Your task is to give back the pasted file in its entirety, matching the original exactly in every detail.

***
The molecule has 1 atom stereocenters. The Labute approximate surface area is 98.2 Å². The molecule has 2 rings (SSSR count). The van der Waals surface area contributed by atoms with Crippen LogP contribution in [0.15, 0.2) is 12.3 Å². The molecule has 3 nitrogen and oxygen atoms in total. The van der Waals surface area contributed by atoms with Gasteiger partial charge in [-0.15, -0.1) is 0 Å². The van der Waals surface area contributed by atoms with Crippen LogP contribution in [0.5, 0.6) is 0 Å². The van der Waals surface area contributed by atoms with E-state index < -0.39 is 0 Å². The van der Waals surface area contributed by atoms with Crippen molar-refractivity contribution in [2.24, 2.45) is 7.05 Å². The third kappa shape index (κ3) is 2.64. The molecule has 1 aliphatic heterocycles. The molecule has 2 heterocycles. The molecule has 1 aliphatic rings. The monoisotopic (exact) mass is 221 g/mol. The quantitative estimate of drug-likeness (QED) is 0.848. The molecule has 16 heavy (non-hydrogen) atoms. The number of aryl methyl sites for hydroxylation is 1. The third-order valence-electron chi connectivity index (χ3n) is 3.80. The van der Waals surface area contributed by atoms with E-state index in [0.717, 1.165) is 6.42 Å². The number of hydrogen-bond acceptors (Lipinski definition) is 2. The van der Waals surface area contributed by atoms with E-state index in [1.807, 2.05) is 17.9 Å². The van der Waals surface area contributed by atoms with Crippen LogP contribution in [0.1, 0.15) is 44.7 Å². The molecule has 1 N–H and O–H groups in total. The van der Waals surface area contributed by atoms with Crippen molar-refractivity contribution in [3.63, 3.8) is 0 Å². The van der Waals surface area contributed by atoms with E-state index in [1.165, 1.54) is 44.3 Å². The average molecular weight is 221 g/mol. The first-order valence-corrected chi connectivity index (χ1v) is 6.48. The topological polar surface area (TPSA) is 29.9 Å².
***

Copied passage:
The molecule has 1 atom stereocenters. The Labute approximate surface area is 98.2 Å². The molecule has 2 rings (SSSR count). The van der Waals surface area contributed by atoms with Crippen LogP contribution in [0.15, 0.2) is 12.3 Å². The molecule has 3 nitrogen and oxygen atoms in total. The van der Waals surface area contributed by atoms with Gasteiger partial charge in [-0.15, -0.1) is 0 Å². The van der Waals surface area contributed by atoms with Crippen LogP contribution in [0.5, 0.6) is 0 Å². The van der Waals surface area contributed by atoms with E-state index < -0.39 is 0 Å². The van der Waals surface area contributed by atoms with Crippen molar-refractivity contribution in [2.24, 2.45) is 7.05 Å². The third kappa shape index (κ3) is 2.64. The molecule has 1 aliphatic heterocycles. The molecule has 2 heterocycles. The molecule has 1 aliphatic rings. The monoisotopic (exact) mass is 221 g/mol. The quantitative estimate of drug-likeness (QED) is 0.848. The molecule has 16 heavy (non-hydrogen) atoms. The number of aryl methyl sites for hydroxylation is 1. The third-order valence-electron chi connectivity index (χ3n) is 3.80. The van der Waals surface area contributed by atoms with E-state index in [0.717, 1.165) is 6.42 Å². The number of hydrogen-bond acceptors (Lipinski definition) is 2. The van der Waals surface area contributed by atoms with E-state index in [1.807, 2.05) is 17.9 Å². The van der Waals surface area contributed by atoms with Crippen LogP contribution in [0.1, 0.15) is 44.7 Å². The molecule has 1 N–H and O–H groups in total. The van der Waals surface area contributed by atoms with Crippen molar-refractivity contribution in [3.63, 3.8) is 0 Å². The van der Waals surface area contributed by atoms with E-state index in [1.165, 1.54) is 44.3 Å². The average molecular weight is 221 g/mol. The first-order valence-corrected chi connectivity index (χ1v) is 6.48. The topological polar surface area (TPSA) is 29.9 Å².